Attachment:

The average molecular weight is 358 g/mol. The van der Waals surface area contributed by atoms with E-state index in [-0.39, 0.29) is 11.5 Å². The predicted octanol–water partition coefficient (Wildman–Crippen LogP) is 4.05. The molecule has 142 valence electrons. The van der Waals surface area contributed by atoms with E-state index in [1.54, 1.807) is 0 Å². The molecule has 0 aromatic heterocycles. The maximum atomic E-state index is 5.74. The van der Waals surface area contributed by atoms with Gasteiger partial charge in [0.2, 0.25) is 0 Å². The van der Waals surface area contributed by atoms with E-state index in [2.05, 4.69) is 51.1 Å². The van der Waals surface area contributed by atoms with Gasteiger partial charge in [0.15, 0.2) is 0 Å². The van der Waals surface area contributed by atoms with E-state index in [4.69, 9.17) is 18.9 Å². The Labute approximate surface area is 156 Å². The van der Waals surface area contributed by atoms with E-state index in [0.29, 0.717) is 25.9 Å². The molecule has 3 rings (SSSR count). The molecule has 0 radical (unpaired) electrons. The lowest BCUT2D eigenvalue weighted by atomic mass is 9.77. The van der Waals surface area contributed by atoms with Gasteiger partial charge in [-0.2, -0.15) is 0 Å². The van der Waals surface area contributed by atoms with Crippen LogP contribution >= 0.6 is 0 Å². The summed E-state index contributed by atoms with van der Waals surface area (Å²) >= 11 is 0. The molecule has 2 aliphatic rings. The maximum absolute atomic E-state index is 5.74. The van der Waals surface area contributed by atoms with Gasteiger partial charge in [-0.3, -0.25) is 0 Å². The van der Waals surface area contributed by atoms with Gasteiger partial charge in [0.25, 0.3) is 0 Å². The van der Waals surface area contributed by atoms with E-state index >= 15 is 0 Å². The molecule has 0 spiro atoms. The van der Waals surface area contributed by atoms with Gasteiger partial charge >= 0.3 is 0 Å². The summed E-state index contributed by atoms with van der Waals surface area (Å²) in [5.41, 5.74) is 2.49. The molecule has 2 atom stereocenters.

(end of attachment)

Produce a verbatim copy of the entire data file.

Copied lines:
The average molecular weight is 358 g/mol. The van der Waals surface area contributed by atoms with E-state index in [-0.39, 0.29) is 11.5 Å². The predicted octanol–water partition coefficient (Wildman–Crippen LogP) is 4.05. The molecule has 142 valence electrons. The van der Waals surface area contributed by atoms with E-state index in [1.54, 1.807) is 0 Å². The molecule has 0 aromatic heterocycles. The maximum atomic E-state index is 5.74. The van der Waals surface area contributed by atoms with Gasteiger partial charge in [0.2, 0.25) is 0 Å². The van der Waals surface area contributed by atoms with E-state index in [2.05, 4.69) is 51.1 Å². The van der Waals surface area contributed by atoms with Gasteiger partial charge in [0.15, 0.2) is 0 Å². The van der Waals surface area contributed by atoms with E-state index in [4.69, 9.17) is 18.9 Å². The Labute approximate surface area is 156 Å². The van der Waals surface area contributed by atoms with E-state index in [0.29, 0.717) is 25.9 Å². The molecule has 3 rings (SSSR count). The molecule has 0 radical (unpaired) electrons. The lowest BCUT2D eigenvalue weighted by atomic mass is 9.77. The van der Waals surface area contributed by atoms with Gasteiger partial charge in [-0.2, -0.15) is 0 Å². The van der Waals surface area contributed by atoms with Crippen LogP contribution >= 0.6 is 0 Å². The summed E-state index contributed by atoms with van der Waals surface area (Å²) >= 11 is 0. The molecule has 2 aliphatic rings. The maximum absolute atomic E-state index is 5.74. The van der Waals surface area contributed by atoms with Gasteiger partial charge in [-0.3, -0.25) is 0 Å². The van der Waals surface area contributed by atoms with Gasteiger partial charge in [0.25, 0.3) is 0 Å². The van der Waals surface area contributed by atoms with E-state index >= 15 is 0 Å². The molecule has 0 spiro atoms. The van der Waals surface area contributed by atoms with Gasteiger partial charge >= 0.3 is 0 Å². The summed E-state index contributed by atoms with van der Waals surface area (Å²) in [5.41, 5.74) is 2.49. The molecule has 2 atom stereocenters.